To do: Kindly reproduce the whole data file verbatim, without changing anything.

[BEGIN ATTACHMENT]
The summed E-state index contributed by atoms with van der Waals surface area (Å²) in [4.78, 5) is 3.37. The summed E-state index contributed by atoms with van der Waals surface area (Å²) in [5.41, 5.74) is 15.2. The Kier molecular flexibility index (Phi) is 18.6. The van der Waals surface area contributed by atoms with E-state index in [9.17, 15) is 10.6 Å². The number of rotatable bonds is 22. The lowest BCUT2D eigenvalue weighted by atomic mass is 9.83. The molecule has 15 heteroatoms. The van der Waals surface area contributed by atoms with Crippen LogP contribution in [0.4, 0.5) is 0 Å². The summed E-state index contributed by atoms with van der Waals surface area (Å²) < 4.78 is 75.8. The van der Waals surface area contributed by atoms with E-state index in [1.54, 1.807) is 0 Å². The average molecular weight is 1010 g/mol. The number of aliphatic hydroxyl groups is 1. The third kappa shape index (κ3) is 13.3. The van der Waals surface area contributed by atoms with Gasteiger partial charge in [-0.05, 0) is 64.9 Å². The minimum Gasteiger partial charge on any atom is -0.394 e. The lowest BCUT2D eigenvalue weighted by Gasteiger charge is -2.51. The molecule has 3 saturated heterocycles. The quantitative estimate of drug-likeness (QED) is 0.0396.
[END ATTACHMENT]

The summed E-state index contributed by atoms with van der Waals surface area (Å²) in [4.78, 5) is 3.37. The summed E-state index contributed by atoms with van der Waals surface area (Å²) in [5.41, 5.74) is 15.2. The Kier molecular flexibility index (Phi) is 18.6. The van der Waals surface area contributed by atoms with E-state index in [9.17, 15) is 10.6 Å². The number of rotatable bonds is 22. The lowest BCUT2D eigenvalue weighted by atomic mass is 9.83. The molecule has 15 heteroatoms. The van der Waals surface area contributed by atoms with Crippen LogP contribution in [0.4, 0.5) is 0 Å². The summed E-state index contributed by atoms with van der Waals surface area (Å²) < 4.78 is 75.8. The van der Waals surface area contributed by atoms with E-state index in [1.54, 1.807) is 0 Å². The average molecular weight is 1010 g/mol. The number of aliphatic hydroxyl groups is 1. The third kappa shape index (κ3) is 13.3. The van der Waals surface area contributed by atoms with Gasteiger partial charge in [-0.05, 0) is 64.9 Å². The minimum Gasteiger partial charge on any atom is -0.394 e. The lowest BCUT2D eigenvalue weighted by Gasteiger charge is -2.51. The molecule has 3 saturated heterocycles. The quantitative estimate of drug-likeness (QED) is 0.0396.